The dismissal hearing was held before a state-appointed hearing officer during December 1995. The case against plaintiff was presented by an attorney from the Board's legal department, who called two witnesses. William Walker, a Chicago police officer and security officer at Austin, testified that on May 8, 1995, plaintiff called him to his classroom. Walker testified that plaintiff told Walker that students were gambling in his class and that he allowed gambling to take place. Walker indicated that he saw students handling cards at a table in plaintiff's classroom. According to Walker, plaintiff said to one of the students "you're going to give me my cut," the student pulled out $2 and plaintiff took the $2 from the student. Walker immediately left the classroom and reported the incident to the school's principal. Walker did not confiscate any cards or money from the classroom and admitted that he was present in the classroom for only two to three minutes.

James Williams, the principal of Austin, testified that Officer Walker came to his office and reported that he observed gambling in plaintiff's classroom. Williams never went to the classroom. Williams also interviewed the students allegedly involved in the gambling incident, however these students did not testify. Williams then prepared an incident report and notified Vallas and the Board.

Williams also testified about plaintiff's alleged misconduct regarding the student field trip. Williams testified that he approved the student field trip on May 4, 1995, to the ETA theatre and Shakey's pizza, and that plaintiff was responsible for paying the theatre and Shakey's pizza. After the trip, the ET1A theatre called him and reported that the school still owed the theatre $33. Williams asked plaintiff about the money that was owed the theatre and plaintiff said that he would pay it. Within the next two weeks, the theatre continued to call about the money owed. Plaintiff had been transferred from Austin following the gambling charges, and Williams referred the theatre to the Board's legal department. Williams received a similar call from Shakey's pizza about an unpaid bill. Williams told the manager of Shakey's pizza that the unpaid balance was plaintiff's responsibility because the school had reimbursed plaintiff for this expense. Williams spoke with plaintiff and plaintiff stated that he would pay the pizza bill.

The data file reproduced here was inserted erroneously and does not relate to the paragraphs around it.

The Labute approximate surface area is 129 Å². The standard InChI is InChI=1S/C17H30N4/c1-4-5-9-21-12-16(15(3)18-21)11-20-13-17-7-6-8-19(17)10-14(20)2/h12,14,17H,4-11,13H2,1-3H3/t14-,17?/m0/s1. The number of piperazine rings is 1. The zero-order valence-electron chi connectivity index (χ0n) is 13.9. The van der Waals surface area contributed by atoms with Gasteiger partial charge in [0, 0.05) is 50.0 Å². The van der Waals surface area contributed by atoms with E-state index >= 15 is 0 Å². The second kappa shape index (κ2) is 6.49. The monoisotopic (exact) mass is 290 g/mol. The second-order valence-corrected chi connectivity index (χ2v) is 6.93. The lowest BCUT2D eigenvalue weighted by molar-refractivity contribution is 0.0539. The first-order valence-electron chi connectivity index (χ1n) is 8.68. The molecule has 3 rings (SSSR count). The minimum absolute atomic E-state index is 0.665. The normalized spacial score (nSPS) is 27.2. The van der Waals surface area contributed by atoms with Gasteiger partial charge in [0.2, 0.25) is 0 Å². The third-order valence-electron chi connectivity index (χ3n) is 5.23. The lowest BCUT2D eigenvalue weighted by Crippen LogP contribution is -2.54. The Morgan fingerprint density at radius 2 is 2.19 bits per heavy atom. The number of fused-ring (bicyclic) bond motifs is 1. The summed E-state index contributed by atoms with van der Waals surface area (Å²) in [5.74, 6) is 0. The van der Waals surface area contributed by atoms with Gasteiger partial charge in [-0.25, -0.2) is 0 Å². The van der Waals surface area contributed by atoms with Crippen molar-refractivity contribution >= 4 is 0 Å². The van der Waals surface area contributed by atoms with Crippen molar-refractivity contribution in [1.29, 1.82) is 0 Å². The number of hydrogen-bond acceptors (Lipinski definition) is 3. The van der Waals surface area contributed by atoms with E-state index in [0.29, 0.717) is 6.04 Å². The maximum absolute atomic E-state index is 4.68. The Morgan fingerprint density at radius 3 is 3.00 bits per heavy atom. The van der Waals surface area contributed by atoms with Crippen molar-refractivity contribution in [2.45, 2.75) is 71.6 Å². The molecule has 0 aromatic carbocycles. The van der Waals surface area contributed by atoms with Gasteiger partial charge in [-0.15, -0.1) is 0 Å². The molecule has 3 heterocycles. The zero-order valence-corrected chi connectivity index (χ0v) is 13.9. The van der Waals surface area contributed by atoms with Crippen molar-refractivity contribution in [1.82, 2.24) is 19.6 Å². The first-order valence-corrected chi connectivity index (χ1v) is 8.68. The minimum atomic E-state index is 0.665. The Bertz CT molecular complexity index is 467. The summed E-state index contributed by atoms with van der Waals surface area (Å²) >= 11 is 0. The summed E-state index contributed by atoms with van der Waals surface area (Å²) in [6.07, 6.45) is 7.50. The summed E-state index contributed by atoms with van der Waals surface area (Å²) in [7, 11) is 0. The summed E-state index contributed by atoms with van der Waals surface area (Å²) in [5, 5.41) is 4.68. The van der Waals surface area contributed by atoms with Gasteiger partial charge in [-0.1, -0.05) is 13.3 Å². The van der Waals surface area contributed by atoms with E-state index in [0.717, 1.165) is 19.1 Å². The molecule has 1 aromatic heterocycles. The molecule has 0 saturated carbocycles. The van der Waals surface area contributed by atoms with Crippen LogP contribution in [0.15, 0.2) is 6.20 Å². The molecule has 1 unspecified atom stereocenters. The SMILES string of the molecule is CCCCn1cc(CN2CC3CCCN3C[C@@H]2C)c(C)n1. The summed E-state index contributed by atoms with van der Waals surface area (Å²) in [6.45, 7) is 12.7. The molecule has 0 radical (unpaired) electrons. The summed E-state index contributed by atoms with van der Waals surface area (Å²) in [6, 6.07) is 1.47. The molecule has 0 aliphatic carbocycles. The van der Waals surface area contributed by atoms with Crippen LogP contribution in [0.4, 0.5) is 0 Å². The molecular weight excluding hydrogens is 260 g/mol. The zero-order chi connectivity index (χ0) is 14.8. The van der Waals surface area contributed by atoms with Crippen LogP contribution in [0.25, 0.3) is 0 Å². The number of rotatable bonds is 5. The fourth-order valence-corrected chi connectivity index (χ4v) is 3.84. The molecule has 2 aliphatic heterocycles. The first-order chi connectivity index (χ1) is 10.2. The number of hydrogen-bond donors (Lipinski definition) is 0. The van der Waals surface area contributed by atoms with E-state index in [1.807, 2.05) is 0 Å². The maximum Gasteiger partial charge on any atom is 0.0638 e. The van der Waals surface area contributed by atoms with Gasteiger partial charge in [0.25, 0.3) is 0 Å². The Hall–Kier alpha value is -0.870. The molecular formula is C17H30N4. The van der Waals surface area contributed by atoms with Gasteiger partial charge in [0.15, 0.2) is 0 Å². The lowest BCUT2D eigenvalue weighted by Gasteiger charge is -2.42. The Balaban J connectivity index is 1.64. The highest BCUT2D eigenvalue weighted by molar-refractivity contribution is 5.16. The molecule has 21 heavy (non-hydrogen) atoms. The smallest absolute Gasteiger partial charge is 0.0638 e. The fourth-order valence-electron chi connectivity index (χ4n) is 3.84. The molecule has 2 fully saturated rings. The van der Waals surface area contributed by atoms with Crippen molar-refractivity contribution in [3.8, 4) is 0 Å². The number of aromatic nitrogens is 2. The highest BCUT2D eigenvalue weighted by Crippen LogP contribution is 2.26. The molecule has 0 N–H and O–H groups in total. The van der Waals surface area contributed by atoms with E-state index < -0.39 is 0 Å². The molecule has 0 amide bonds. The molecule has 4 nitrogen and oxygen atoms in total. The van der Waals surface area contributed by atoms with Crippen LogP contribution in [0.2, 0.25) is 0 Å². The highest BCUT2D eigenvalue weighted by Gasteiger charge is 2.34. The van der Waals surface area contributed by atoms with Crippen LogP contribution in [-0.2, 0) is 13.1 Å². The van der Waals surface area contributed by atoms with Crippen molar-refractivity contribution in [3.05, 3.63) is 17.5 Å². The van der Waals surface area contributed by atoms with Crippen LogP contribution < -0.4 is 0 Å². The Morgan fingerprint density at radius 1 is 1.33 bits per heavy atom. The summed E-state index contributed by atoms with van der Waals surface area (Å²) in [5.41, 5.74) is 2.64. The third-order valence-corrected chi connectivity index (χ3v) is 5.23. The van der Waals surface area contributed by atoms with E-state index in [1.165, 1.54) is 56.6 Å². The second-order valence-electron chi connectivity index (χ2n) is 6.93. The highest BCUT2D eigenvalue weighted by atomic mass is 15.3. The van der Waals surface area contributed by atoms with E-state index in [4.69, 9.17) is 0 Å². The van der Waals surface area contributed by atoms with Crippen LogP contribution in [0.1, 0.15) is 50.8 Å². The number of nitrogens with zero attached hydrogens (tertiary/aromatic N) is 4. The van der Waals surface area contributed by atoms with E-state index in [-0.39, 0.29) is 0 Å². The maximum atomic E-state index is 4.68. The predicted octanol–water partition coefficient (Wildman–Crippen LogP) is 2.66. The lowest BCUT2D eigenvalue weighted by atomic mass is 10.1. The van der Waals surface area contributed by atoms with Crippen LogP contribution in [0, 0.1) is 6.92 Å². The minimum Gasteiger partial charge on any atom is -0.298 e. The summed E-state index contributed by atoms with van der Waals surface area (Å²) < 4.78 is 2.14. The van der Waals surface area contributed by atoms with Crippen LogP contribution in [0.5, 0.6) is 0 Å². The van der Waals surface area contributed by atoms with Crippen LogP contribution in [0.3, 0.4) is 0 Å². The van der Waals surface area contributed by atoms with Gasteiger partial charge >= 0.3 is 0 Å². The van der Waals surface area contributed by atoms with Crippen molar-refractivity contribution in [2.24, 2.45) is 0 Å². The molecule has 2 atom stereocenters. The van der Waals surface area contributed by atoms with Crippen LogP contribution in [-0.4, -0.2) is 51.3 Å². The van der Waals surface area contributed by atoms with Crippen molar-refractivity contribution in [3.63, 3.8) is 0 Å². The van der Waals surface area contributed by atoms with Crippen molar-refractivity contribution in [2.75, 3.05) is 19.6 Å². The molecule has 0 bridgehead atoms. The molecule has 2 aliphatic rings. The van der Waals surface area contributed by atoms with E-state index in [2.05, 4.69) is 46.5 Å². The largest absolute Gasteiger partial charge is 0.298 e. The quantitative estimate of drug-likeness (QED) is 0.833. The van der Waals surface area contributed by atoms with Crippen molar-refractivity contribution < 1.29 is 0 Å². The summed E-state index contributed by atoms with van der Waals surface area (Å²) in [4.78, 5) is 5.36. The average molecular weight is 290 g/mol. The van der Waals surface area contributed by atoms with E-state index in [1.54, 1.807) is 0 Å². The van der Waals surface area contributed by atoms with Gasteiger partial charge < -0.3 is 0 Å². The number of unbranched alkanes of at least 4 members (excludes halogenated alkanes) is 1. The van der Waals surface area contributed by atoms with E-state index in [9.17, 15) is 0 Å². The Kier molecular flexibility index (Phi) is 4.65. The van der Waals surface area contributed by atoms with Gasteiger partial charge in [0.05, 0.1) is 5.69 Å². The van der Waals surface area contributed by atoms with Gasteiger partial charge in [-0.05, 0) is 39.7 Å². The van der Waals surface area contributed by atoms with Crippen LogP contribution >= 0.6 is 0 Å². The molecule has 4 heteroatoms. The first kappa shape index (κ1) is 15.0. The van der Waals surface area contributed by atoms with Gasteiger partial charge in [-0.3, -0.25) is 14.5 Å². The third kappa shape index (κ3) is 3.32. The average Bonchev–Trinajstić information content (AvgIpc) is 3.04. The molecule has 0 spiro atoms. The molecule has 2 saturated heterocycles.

Plaintiff testified on his own behalf and called as witnesses three students who supported his testimony. These students were not the same students allegedly involved in the gambling incident. Plaintiff and the three student witnesses refuted the allegations of gambling. During the period when the gambling allegedly occurred, plaintiff testified that students, who had lunch during this period, routinely used his classroom to study while he worked with his special education students in another part of the classroom. Plaintiff testified that on the morning of the day of the alleged gambling incident, he had asked a student to buy some juice and had given the student $2. The student, however, never bought any juice and refused to return the money. Plaintiff then informed Officer Walker of the student's failure to return the $2 and requested Walker's presence in the classroom to pressure the student. Plaintiff testified that he never permitted or allowed any gambling in his classroom. The three students also testified that they did not see gambling in plaintiff's classroom and that plaintiff did not permit gambling to occur.

Regarding the field trip, plaintiff testified that he had payment for theatre admissions from all students authorized for the field trip. When he arrived at the theatre there were students from other schools present. In addition, plaintiff saw about 11 other Austin students or former students at the theatre. They had not used the school bus from Austin to travel to the theatre. The theatre did not take an actual head count, allowed all students inside, and some unauthorized students attended the show. Plaintiff testified that he told the theatre director about the unauthorized students and that he would get payment from these students. Plaintiff never requested that Austin pay for these other students. Plaintiff testified that he planned to get payment from the unauthorized students after the field trip, but, because of his subsequent arrest on gambling charges, he was unable to collect the money. Plaintiff eventually paid the theatre the $33 that was owed.